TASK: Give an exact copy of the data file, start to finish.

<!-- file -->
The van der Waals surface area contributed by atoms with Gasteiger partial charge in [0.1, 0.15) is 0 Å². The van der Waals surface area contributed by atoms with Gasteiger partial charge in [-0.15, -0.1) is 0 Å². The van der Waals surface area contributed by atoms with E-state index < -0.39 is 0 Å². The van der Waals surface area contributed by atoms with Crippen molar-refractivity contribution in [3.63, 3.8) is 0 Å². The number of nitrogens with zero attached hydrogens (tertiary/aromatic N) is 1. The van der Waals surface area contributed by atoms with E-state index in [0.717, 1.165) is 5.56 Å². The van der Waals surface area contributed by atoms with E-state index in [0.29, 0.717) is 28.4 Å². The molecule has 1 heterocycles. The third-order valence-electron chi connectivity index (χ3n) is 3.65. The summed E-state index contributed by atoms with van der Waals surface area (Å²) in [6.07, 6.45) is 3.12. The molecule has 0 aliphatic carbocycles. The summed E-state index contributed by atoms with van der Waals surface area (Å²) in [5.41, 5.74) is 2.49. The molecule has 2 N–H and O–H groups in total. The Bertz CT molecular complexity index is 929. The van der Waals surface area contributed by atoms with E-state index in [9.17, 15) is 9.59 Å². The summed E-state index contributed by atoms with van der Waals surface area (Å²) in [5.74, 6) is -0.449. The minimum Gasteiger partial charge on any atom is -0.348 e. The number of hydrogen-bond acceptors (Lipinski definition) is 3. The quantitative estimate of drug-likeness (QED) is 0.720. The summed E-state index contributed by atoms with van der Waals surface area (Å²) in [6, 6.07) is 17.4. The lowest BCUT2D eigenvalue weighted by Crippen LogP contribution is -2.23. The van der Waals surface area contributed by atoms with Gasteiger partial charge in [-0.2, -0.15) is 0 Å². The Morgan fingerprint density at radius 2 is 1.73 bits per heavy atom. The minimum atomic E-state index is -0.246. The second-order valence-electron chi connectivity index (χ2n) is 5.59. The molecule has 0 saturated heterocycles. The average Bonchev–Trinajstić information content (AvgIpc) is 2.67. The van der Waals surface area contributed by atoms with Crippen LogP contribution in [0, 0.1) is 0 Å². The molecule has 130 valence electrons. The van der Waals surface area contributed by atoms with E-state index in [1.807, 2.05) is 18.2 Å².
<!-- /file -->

The van der Waals surface area contributed by atoms with Gasteiger partial charge in [0.1, 0.15) is 0 Å². The van der Waals surface area contributed by atoms with Gasteiger partial charge in [-0.15, -0.1) is 0 Å². The van der Waals surface area contributed by atoms with E-state index < -0.39 is 0 Å². The van der Waals surface area contributed by atoms with Crippen molar-refractivity contribution in [3.63, 3.8) is 0 Å². The number of nitrogens with zero attached hydrogens (tertiary/aromatic N) is 1. The van der Waals surface area contributed by atoms with E-state index in [0.717, 1.165) is 5.56 Å². The van der Waals surface area contributed by atoms with E-state index in [0.29, 0.717) is 28.4 Å². The molecule has 1 heterocycles. The third-order valence-electron chi connectivity index (χ3n) is 3.65. The summed E-state index contributed by atoms with van der Waals surface area (Å²) in [6.07, 6.45) is 3.12. The molecule has 0 aliphatic carbocycles. The summed E-state index contributed by atoms with van der Waals surface area (Å²) in [5.41, 5.74) is 2.49. The molecule has 2 N–H and O–H groups in total. The Bertz CT molecular complexity index is 929. The van der Waals surface area contributed by atoms with E-state index in [9.17, 15) is 9.59 Å². The summed E-state index contributed by atoms with van der Waals surface area (Å²) in [5.74, 6) is -0.449. The minimum Gasteiger partial charge on any atom is -0.348 e. The number of hydrogen-bond acceptors (Lipinski definition) is 3. The quantitative estimate of drug-likeness (QED) is 0.720. The summed E-state index contributed by atoms with van der Waals surface area (Å²) in [6, 6.07) is 17.4. The lowest BCUT2D eigenvalue weighted by Crippen LogP contribution is -2.23. The van der Waals surface area contributed by atoms with Gasteiger partial charge in [-0.2, -0.15) is 0 Å². The Morgan fingerprint density at radius 2 is 1.73 bits per heavy atom. The minimum atomic E-state index is -0.246. The second-order valence-electron chi connectivity index (χ2n) is 5.59. The molecule has 0 saturated heterocycles. The average Bonchev–Trinajstić information content (AvgIpc) is 2.67. The van der Waals surface area contributed by atoms with Crippen LogP contribution in [0, 0.1) is 0 Å². The molecule has 130 valence electrons. The van der Waals surface area contributed by atoms with E-state index in [1.807, 2.05) is 18.2 Å².